For those who won't be among the 2,000 sitting down to dinner on St. Paul's Victoria Street on Sept. 14 for Create: The Community Meal (read the story here), consider re-creating the meal at home with these recipes, adapted from the chefs behind the event.
Note: This recipe must be prepared in advance. Adapted from SunnySide Cafe chef/owner James Baker for Create: The Community Meal.
1 tbsp. paprika
1 chicken, cut into pieces
1/4 c. low-salt soy sauce
1 tsp. freshly ground black pepper
1 tbsp. freshly grated ginger
1 tbsp. Old Bay seasoning
1/4 c. honey
Rinse chicken in water and pat dry, using paper towels. Rub paprika on chicken. In a small bowl, combine soy sauce, ginger, pepper and Old Bay seasoning. Arrange chicken in a non-metallic baking dish (using one that just fits the chicken), pour marinade over chicken, cover and refrigerate overnight.
When ready to bake, preheat oven to 375. Remove cover from chicken and bake 40 minutes. Remove chicken from oven, brush with honey and bake an additional 2 to 3 minutes. Remove from oven, transfer baking dish to a wire rack to cool chicken for five minutes, and serve.
Serves 8 to 10.
Note: Adapted from Shegitu Kebede, co-owner Flamingo Restaurant in St. Paul. “The Flamingo Restaurant only serves this dish when green beans are in season,” writes Seitu Jones of Create: The Community Meal. “The green beans in the Fosolia for Create: The Community Meal will come from the Hmong American Farmers Association.”
1/2 onion, thinly sliced
2 1/2 lbs. green beans, halved and ends trimmed
1/2 lb. carrots, peeled and julienned
1 green bell pepper, cored, seeded and diced
1/2 red bell pepper, cored, seeded and diced
1/4 jalapeno pepper, seeded and thinly sliced
2 cloves garlic, thinly sliced
Salt and freshly ground black pepper to taste
In a large skillet over medium-low heat, slowly saute onions until caramelized. Add green beans, carrots, green pepper, red pepper, jalapeno and garlic and saute, stirring occasionally, until vegetables have slightly softened. Season with salt and pepper, transfer vegetables to a platter and serve.
When a restaurant is as firmly entrenched in the city’s dining-out psyche as the Modern Cafe, it’s easy to take it for granted.
But given its influential track record, the restaurant that everyone shorthands to “the Modern” deserves better. Ever since the day in 1994 when Jim and Patty Grell opened their contemporary diner in the home of the beloved Rabatin’s Northeast Cafe, the Modern has played a key role in reviving the neighborhood and the Twin Cities' food-and-drink scene.
Twenty years in the restaurant industry is a milestone worthy of a major celebration, and the Grells are delivering just that, with a series of celebratory dinners taking place every night this week.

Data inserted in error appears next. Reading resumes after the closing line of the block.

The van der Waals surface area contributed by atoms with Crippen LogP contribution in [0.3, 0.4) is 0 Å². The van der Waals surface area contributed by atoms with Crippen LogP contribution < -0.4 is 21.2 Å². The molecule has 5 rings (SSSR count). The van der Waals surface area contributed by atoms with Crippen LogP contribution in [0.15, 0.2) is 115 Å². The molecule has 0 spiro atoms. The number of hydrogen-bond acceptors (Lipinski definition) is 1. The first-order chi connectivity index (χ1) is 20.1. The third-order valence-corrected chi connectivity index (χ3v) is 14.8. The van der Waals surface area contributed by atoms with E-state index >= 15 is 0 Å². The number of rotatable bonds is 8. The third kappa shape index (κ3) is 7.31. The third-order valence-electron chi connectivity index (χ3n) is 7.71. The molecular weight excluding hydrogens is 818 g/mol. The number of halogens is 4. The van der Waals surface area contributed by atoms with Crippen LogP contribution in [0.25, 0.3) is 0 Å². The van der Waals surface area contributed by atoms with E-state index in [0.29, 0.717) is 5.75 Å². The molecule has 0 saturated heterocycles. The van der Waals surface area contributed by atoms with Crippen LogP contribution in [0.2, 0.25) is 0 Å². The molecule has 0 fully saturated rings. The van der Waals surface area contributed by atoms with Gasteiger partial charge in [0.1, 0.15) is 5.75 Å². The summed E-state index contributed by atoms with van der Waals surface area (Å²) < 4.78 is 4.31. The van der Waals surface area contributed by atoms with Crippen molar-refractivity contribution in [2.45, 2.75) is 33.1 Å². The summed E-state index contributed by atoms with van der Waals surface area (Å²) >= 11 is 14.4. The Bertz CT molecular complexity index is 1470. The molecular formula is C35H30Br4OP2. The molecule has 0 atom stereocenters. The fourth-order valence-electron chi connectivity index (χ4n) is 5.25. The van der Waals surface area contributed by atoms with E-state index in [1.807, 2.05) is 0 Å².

From Tuesday through Friday, the kitchen is setting aside its regular menu -- sorry, no pot roast -- and preparing a special six-course dinner. The evenings' dishes have been created by previous Modern chefs, who will also be spending specific evenings back in their old stomping grounds. Here’s the rundown, dish-wise and chef-wise:
* Salmon with sweet corn polenta, yellow tomato puree and puffed farro salad by Phillip Becht of the soon-to-open Victor’s on Water. Becht was at the Modern from 2003 to 2011, and he will be appearing Tuesday.
* Pork and beans, by Mike Phillips of Red Table Meat Co. Philips was at the Modern from 1995 to 1998, and he will be appearing Wednesday.
* Potato gnocchi, with pork confit and brown butter hollandaise by Scott Pampuch of the University of Minnesota. Pampuch was at the Modern from 1996 to 2003, and he will be appearing Thursday.
* Walleye egg rolls with dill and ginger kimchi, by Matt Morgan of the Bachelor Farmer. Morgan was at the Modern from 1994 to 1996, and he will be appearing Friday.
* Creamed corn, with smoked green tomato creme fraiche butter by Ella Wesenberg, who has been the Modern's chef de cuisine since 2009. She will be appearing Saturday.
Price? A very Modern-esque $55. No reservations.
"It has been really fun to get all these chefs together," said Jim Grell, adding that each is going to contribute an amuse-bouche or two on the night they visit. "Mike is going to bring his slicer in, he's got a four-year-old prosciutto," said Grell. "And Matt is set on making Ritz crackers with peanut butter and pickles."
On Saturday, the focus is taking a major turn. "We're going to scrap the entire menu and make fried chicken," said Jim Grell. All of the details haven't been hammered out just yet. "We're still kind of putting it all together," he said. "But it's going to be cheap, and we'll be doing great sides, too."
Grell added that he has one hope for Saturday's festivities. "That the plumbing will back up," he deadpanned. "Like it did on the very first day, 20 years ago. At least this time, I'll know what to do."